Any time you hear someone talk about omega-3s, they’ll probably mention fish. Fish, especially fatty fish, is super high in omega-3s, making it ideal as a brain food. Fish like salmon, sardines, mackerel, herring, and lake trout are all full of omega-3s.
That said, fish isn’t the only omega-3 food. Others include:
- Chia, hemp, and flax seeds
- Seaweed, nori, and spirulina
- Kidney beans and edamame
Adequate levels of folate are essential for brain function. Part of its role is to lower inflammation and reduce homocysteine, both of which are linked to degenerative brain disorders. Folate can also prevent beta-amyloid plague (a hallmark of Alzheimer’s disease) from forming. Beta-amyloid plaques are proteins that damage your brain cells and disrupt the communication between those neurons we mentioned earlier. This can lead to memory loss and reduced brain function.
Research shows that a folate deficiency can lead to neurological disorders like depression as well.
The primary sources of folate is vegetables like broccoli, asparagus, spinach and Brussels sprouts. Just remember, cooking vegetables causes folate loss so eating them raw will deliver the most benefits. Other foods include:
- Citrus fruits
- Nuts and seeds
Believe it or not, caffeine is actually really good for the health of your brain. And, while research shows the effects tend to be more short term, caffeine can still boost brain function and help with your cognitive function – specifically focus and concentration.
This is because of the way caffeine interacts with adenosine receptors. Remember those neurotransmitters we mentioned earlier? Well, adenosine is a neurotransmitter that promotes sleep. When it binds to neutron receptors in the brain, it inhibits the tendency of neurons to fire. This slows down neural activity. Over the course of the day, adenosine builds up – that’s why you feel drowsy by the end of the day.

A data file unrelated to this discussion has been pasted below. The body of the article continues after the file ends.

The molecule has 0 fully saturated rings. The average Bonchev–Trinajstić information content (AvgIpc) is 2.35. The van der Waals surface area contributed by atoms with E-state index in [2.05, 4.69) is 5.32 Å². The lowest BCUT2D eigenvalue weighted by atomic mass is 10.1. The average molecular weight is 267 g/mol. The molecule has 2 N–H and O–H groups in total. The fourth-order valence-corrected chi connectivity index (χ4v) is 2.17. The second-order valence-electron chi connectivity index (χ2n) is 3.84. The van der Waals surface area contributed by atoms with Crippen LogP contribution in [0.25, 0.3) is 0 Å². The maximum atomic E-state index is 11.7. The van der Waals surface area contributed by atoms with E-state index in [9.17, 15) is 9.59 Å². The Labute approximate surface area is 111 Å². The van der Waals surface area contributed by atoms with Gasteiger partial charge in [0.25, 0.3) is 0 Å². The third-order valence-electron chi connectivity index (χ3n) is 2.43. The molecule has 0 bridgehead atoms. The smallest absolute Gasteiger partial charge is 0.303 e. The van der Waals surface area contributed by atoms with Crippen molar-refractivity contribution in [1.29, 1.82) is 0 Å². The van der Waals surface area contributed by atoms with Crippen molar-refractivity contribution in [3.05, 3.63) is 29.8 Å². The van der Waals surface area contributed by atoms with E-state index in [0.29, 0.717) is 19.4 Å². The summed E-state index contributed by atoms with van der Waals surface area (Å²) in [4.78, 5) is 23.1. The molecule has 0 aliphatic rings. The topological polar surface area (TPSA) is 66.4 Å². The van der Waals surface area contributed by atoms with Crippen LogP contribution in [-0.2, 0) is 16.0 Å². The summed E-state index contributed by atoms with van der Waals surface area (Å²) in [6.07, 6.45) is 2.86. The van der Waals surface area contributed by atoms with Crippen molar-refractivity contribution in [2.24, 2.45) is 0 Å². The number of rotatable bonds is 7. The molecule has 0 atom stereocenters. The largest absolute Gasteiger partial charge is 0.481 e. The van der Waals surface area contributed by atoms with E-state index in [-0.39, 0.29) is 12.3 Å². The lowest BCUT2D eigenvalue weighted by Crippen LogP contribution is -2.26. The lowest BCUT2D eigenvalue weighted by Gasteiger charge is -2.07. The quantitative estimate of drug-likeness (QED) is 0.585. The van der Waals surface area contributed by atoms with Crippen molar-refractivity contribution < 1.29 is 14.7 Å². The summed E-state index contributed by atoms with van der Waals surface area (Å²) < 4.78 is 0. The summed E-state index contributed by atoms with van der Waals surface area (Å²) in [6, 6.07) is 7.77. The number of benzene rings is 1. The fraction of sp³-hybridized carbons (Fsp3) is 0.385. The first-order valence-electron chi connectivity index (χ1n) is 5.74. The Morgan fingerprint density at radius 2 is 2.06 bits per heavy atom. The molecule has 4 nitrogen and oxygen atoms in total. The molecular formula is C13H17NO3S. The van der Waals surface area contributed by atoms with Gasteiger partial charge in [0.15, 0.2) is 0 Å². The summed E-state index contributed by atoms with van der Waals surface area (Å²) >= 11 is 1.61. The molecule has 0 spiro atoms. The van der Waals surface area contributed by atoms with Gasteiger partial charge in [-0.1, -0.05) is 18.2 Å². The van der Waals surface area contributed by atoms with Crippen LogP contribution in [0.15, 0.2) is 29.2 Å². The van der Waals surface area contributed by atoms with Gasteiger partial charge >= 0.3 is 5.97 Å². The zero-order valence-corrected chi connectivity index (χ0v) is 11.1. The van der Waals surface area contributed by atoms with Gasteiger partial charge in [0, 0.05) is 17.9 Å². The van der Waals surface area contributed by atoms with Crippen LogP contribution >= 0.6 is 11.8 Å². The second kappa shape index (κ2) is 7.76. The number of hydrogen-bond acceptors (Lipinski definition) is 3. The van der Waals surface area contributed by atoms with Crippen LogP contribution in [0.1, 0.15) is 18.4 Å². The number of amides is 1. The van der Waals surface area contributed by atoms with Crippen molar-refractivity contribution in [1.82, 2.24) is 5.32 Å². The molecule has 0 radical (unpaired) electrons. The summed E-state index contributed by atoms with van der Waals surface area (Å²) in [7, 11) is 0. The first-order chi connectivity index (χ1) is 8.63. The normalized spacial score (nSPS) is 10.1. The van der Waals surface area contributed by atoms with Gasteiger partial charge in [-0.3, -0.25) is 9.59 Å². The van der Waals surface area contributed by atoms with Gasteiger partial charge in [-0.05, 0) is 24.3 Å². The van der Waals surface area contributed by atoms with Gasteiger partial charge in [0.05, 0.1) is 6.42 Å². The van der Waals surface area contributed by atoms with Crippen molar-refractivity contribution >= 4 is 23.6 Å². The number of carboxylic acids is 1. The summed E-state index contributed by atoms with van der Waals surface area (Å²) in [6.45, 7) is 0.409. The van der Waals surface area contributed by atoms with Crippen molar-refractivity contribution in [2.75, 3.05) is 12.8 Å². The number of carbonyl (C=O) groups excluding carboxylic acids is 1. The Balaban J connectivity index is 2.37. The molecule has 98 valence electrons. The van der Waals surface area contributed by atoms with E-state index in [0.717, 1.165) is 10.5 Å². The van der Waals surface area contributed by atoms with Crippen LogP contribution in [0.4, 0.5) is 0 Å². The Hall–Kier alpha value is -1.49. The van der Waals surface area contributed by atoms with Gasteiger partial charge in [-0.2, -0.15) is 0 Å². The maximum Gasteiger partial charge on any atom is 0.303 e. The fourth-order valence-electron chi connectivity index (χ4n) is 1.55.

When you consume caffeine, it competes with the adenosine to bind to the same receptors, and instead of slowing down the neurons, is stimulates the central nervous system, giving you that feeling of alertness.
As a bonus, caffeine also stimulates the central nervous system by promoting the release of other neurotransmitters like noradrenaline, dopamine and serotonin, which can help boost your mood, attention, and focus.
For caffeine, coffee is obviously your go-to. Others include:
- Dark chocolate
- Green and black tea
Probiotics are live microorganisms, usually bacteria, that are good for you. We like to think of them as helpful bacteria. They’re great for the gut-brain axis specifically.
What affects the gut often affects the brain and vice versa. When your brain senses trouble, in times of stress for example, it sends warning signals to the gut. That’s why your stomach feels so off when you’re feeling stressed out. But it works both ways. If you’re dealing with gastrointestinal issues like irritable bowel syndrome (IBS), Crohn’s disease, or chronic constipation, these can impact the brain and may trigger anxiety or depression.
Probiotics can work wonders as far as protecting the health of your gut, and thus, the health of your brain. Research shows that probiotics can help with neurological conditions such as depression and anxiety and can increase the production of dopamine and serotonin.
Great sources of probiotics include:
- Fermented vegetables
- Fermented soft cheeses
Benefits of Brain Food
I think it goes without saying that what we eat impacts our health. I think it’s safe to assume that we all know that. Feeding your brain the right foods can help now and in the future, giving it the boost it needs to stay focused, alert, and strong as we age. #BrainPower